We are very interested in practical quantum technology, in both fibers and integrated photonics. This enables both practical applications, scalability and remote sensing. Recent work has included a theoretical analysis of a fiber-based interferometer, using two-mode squeezed vacuum. We are also actively exploring a variety of integrated photonic platforms for quantum light sources, classical technology to enable implementation of quantum experiments, and processing using passive integrated photonic circuits.
- G. Krueper, C. Yu, S. B. Libby, R. Mellors, L. Cohen, and J. T. Gopinath, “Realistic Model of Entanglement-Enhanced Sensing in Optical Fiber,” Optics Express 30, 8652-8666 (2022).
Optofluidics, the combination of microfluidics, nanotechnology and photonics, offers some distinct advantages over current photonics technology: tunability, high index contrast, and dynamic system reconfiguration. Recent developments include switches, microscopes, reconfigurable lenses, and liquid core waveguides. Specifically, the group is interested in developing microfluidic devices for adaptive optics applications. The group is also interested in nonlinearities of nanoparticles in solution and lasers compatible with microfluidic devices. These sources can be integrated with existing microfluidic technology, allowing the development of 'lab-on-chip' systems for biological applications. We have spent the past few years studying electrowetting lenses, in collaboration with Professor Victor Bright. We recently demonstrated individually addresssable electrowetting lenses and have been evaluating their capability to correct wavefront distortion. We have also demonstrated record low power electrowetting lenses and recently, a monolithic prism for beam steering.
Integrated photonics for the mid-infrared: chalcogenide integrated optics
The infrared region, from 3-20 microns, contains many vibrational resonances of molecules. The infrared is often called the 'chemical fingerprint' region with many applications in sensing. Quantum-cascade laser technology is the basis for many sources in the region, but the lasers are limited in spectral range, bandwidth, and power. Other options for sources are being investigated, ranging from direct generation with solid-state or fiber lasers, to nonlinear conversion of near-infrared sources. The goal is the development of compact, efficient, broad-bandwidth, high-power infrared sources with potential extensions to the THz regime. We are also studying chalcogenide materials for nonlinear mid-infrared devices, that can be operated with just a few milliwatts of continuous wave light. We currently are characterizing potential materials in the near-infrared for nonlinearity and absorption. We are collaborating with with Professor Won Park on the project. Research opportunities on this project range from materials characterization to laser development and sensor engineering.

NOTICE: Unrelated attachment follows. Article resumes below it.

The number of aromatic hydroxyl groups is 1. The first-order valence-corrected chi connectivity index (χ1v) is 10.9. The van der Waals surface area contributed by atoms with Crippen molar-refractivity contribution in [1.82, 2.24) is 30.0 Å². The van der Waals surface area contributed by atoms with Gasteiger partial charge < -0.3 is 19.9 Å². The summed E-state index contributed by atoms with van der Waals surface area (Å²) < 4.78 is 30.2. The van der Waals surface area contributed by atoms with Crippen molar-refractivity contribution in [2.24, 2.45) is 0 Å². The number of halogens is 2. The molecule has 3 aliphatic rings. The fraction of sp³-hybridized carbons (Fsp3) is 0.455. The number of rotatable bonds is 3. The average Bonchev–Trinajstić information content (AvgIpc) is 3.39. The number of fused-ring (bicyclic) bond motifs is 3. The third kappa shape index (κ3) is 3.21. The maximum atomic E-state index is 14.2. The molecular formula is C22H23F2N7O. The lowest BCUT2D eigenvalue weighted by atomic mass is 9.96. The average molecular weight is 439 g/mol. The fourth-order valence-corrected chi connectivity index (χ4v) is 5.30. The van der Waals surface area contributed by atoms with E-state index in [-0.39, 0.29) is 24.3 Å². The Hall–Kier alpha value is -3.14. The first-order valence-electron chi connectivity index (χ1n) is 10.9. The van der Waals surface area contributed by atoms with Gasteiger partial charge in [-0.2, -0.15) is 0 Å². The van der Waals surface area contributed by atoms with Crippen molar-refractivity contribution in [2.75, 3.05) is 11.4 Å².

Semiconductor lasers, with their potential for efficient and compact operation are the ideal source for many applications including sensors, optical clocks, pump sources, data storage, and lidar. High efficiency operation and large wavelength tuning ranges are achievable, but the application space is constrained by power and pulse energy and pulse width limits. Techniques to improve the performance of semiconductor lasers such as beam combining and beam quality improvement schemes are being investigated. The goal is the development of high power, single mode, pulsed, highly efficient lasers for applications that currently require solid-state and fiber lasers.
Spectroscopy, both in the time and frequency domain, can be used as a tool for both device design / characterization and for fundamental scientific investigations. Bulk materials, nanoparticles, novel materials and broadband devices can all be investigated with spectroscopy. Characterization of scattering times and nonlinearities is critical for the design of integrated photonic devices such as lasers and switches. Opportunities include modeling and simulation, fabrication, and experimental design and testing.
Orbital angular momentum of light
The recent discovery of "twisted light" is very exciting because of the potential applications ranging from high-resolution biological imaging to increased bandwidth for communications. Additionally, twisted light carries orbital angular momentum, which can be used to spin micromachines or can interact with rotating objects. The group is interested in studying new ways to generate and detector orbital angular momentum, as well as apply it to fields including imaging, sensing, and rotation from the macroscale to the nanoscale.